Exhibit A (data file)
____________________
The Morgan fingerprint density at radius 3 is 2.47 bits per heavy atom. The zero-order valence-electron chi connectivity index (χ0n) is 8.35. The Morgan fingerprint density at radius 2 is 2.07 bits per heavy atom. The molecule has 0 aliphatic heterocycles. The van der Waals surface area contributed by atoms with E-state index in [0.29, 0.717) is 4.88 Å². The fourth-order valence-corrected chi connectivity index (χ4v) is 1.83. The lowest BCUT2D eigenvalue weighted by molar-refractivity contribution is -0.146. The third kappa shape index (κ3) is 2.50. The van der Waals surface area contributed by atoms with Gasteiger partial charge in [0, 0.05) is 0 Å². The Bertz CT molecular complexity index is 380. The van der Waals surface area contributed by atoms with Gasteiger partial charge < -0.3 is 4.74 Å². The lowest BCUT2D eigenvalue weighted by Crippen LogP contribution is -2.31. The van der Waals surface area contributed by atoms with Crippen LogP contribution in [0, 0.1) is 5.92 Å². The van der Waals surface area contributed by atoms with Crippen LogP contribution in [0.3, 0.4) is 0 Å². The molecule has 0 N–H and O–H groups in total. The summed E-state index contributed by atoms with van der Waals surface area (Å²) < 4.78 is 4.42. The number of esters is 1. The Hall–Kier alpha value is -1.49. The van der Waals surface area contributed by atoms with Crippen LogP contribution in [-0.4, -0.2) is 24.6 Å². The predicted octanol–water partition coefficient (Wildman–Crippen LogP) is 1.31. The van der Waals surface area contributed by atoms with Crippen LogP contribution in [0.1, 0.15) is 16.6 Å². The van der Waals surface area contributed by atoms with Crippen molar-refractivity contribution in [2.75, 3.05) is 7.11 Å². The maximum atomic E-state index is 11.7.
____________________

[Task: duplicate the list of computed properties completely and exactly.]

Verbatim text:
The Morgan fingerprint density at radius 3 is 2.47 bits per heavy atom. The zero-order valence-electron chi connectivity index (χ0n) is 8.35. The Morgan fingerprint density at radius 2 is 2.07 bits per heavy atom. The molecule has 0 aliphatic heterocycles. The van der Waals surface area contributed by atoms with E-state index in [0.29, 0.717) is 4.88 Å². The fourth-order valence-corrected chi connectivity index (χ4v) is 1.83. The lowest BCUT2D eigenvalue weighted by molar-refractivity contribution is -0.146. The third kappa shape index (κ3) is 2.50. The van der Waals surface area contributed by atoms with Gasteiger partial charge in [0, 0.05) is 0 Å². The Bertz CT molecular complexity index is 380. The van der Waals surface area contributed by atoms with Gasteiger partial charge < -0.3 is 4.74 Å². The lowest BCUT2D eigenvalue weighted by Crippen LogP contribution is -2.31. The van der Waals surface area contributed by atoms with Crippen LogP contribution in [0, 0.1) is 5.92 Å². The van der Waals surface area contributed by atoms with Crippen LogP contribution in [0.3, 0.4) is 0 Å². The molecule has 0 N–H and O–H groups in total. The summed E-state index contributed by atoms with van der Waals surface area (Å²) < 4.78 is 4.42. The number of esters is 1. The Hall–Kier alpha value is -1.49. The van der Waals surface area contributed by atoms with Crippen LogP contribution in [-0.4, -0.2) is 24.6 Å². The predicted octanol–water partition coefficient (Wildman–Crippen LogP) is 1.31. The van der Waals surface area contributed by atoms with Crippen LogP contribution in [0.1, 0.15) is 16.6 Å². The van der Waals surface area contributed by atoms with Crippen molar-refractivity contribution in [2.75, 3.05) is 7.11 Å². The maximum atomic E-state index is 11.7.